Date: 30-08-2012


: A Response on “Can The Subaltern Speak?” :

The article begins with Spivak writing about Foucault and Deleuze conversing on the entity of ‘subjectivity’. What Spivak clings to in this entire article is her criticism of the intellectual west’s keen desire for discovering the clichés associated with this term. Thus actually, we’re talking about white men speaking to white men about coloured subjects. She then brings in colonialism and states that all knowledge about the third world was always moulded in the framework of the political and economic interests of the colonisers. Therefore, any sort of research involved in the colonial project has always been biased towards the western academia; the western scholar wrote and produced the ‘other’ as his object of desire in order to gain currency in his land. It is here that Spivak actually puts up the ambiguity of the west to write about the occidental by neglecting the entire paraphernalia of colonial discourse. Spivak points to the fact that research has been in a way always colonial - in trying to define the “over there” subject as the object of study and as some sort of commodity that knowledge should be extracted from and brought back home. Gayatri Spivak claims the west to be obsessed with preserving its own ideologies as subject, and any discourse that finds place in this scenario eventually ends up being the discoursing agents themselves. Its like importing the raw materials from the east, manufacturing goods out of them and then again exporting them back to where they came from in want of economic sustenance. Thus, while examining the validity of the western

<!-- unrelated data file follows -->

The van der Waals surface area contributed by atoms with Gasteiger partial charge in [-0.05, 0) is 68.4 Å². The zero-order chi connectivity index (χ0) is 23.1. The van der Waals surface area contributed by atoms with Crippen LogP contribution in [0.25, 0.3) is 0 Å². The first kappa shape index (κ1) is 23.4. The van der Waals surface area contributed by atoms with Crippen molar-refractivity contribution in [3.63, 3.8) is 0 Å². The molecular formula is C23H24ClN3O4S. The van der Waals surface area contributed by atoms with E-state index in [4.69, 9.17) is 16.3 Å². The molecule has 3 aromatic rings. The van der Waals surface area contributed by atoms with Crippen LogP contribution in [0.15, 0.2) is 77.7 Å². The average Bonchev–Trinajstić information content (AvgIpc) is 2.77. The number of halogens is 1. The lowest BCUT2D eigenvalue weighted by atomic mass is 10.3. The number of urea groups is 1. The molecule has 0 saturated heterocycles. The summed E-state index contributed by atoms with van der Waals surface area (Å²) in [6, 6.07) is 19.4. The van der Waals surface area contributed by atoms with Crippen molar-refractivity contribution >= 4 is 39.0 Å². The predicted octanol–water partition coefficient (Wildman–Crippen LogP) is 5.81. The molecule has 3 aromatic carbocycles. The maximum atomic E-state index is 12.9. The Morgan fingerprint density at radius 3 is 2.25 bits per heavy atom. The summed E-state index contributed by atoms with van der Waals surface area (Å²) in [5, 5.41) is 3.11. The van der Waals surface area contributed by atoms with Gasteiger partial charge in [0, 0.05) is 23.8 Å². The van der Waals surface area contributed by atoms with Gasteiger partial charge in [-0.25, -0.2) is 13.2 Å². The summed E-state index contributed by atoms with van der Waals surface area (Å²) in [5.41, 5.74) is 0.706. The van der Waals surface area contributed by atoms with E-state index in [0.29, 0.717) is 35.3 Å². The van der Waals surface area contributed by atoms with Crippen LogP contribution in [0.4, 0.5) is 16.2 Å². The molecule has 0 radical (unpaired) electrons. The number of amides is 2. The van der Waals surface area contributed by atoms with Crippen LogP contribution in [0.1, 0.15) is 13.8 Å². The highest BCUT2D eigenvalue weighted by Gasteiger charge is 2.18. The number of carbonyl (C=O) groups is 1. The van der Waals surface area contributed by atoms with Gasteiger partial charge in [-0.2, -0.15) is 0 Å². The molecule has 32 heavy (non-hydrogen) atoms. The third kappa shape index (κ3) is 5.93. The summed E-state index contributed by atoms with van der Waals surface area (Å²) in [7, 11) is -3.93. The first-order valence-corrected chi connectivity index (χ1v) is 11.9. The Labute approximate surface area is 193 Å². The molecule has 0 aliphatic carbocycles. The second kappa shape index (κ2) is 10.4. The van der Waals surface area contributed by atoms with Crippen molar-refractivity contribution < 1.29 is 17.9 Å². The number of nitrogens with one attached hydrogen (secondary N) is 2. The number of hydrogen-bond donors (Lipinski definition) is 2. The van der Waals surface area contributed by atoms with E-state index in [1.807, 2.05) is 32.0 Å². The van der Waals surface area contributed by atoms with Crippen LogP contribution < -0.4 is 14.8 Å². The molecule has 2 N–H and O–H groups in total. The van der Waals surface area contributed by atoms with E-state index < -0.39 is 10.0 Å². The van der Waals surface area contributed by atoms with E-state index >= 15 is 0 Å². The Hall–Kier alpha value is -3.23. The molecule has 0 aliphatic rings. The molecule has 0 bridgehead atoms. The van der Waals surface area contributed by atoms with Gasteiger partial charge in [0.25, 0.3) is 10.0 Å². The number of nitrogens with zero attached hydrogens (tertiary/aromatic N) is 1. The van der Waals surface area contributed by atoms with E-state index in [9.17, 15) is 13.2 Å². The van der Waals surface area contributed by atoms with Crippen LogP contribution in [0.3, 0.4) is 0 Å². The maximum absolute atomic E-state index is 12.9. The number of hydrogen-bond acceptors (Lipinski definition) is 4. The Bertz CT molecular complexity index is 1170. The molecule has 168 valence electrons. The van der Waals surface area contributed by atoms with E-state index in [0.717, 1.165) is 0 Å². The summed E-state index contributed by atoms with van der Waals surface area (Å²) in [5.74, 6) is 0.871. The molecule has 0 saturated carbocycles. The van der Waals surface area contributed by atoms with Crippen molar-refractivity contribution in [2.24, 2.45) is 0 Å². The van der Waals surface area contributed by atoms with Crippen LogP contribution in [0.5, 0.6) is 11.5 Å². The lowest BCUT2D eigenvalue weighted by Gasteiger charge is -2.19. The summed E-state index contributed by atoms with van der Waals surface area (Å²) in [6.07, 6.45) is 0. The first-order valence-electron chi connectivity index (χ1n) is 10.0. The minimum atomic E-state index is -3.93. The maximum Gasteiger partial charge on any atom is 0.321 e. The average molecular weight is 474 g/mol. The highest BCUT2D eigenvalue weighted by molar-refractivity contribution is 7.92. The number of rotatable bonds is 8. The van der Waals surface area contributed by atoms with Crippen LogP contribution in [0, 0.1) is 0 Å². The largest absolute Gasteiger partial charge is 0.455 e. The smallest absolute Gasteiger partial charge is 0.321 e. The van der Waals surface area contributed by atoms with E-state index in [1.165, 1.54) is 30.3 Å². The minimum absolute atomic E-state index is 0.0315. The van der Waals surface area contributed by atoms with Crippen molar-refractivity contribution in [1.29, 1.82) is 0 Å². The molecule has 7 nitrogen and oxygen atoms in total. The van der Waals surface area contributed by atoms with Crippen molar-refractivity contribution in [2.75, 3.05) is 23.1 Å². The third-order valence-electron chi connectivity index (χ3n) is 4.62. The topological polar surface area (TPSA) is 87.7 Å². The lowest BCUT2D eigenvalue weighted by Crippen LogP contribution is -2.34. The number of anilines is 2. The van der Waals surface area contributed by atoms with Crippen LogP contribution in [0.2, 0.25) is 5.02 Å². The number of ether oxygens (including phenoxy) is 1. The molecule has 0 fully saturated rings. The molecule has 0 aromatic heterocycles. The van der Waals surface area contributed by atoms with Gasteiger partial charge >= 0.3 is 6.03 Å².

representation of the other, she proposes that this body of thought which shows keen interest in writing about ‘the other’ is secluding itself entirely from postcolonial or feminist scrutiny. Here, what relates Subaltern Studies to subjectivity is the equivocal tone that Spivak acquires while speaking about Ranajit Guha’s project. She acknowledges the fact that the Indian subalterns have been subjected to ‘epistemic violence’ by their colonial superiors and that the editorial team has tried to voice out their identity by re-appropriating Gramsci’s concept of the subaltern, yet she remains sceptic about the fact that it does not completely erase the dependence upon western intellectuals to “speak for” the subaltern condition rather than allowing them to speak for themselves. Spivak further argues that by voicing their identity and reclaiming a collective cultural entity, subalterns will in fact re-inscribe and re-appropriate their subordinate position in the society. She states that this marginalised, peripheral mass is composed of heterogeneous ethnicities that have separate identities and the academic assumption of a ‘subaltern’ thus, doesn’t account for this heterogeneity of the colonized body politic. She gives the example of Satipratha where a woman was deemed to sacrifice herself alive on the funeral pyre of her husband in order to attain spiritual salvation. This particular ritual occupied a much more religious significance in the lives of the Hindus that was later deemed criminal offence by the colonizers and abolished. Here Spivak aims to demonstrate that the entire viewpoint from which a particular trait constituting the subaltern identity is scrutinized by the occidental is clearly different from that of the oriental. Thus, she exemplifies the failure of the white man to speak for the ‘subaltern’ where the latter ends up entering the intellectual discourse mostly through the lens of the prominent ideologies. Lastly she concludes that the subaltern is not privileged within the dominant discourse, and will never succeed in establishing its identity in the conventional institutions of power. If the problematic is understood in this sense, it is quite obvious that that subaltern would not be able to speak for themselves ever. ——————

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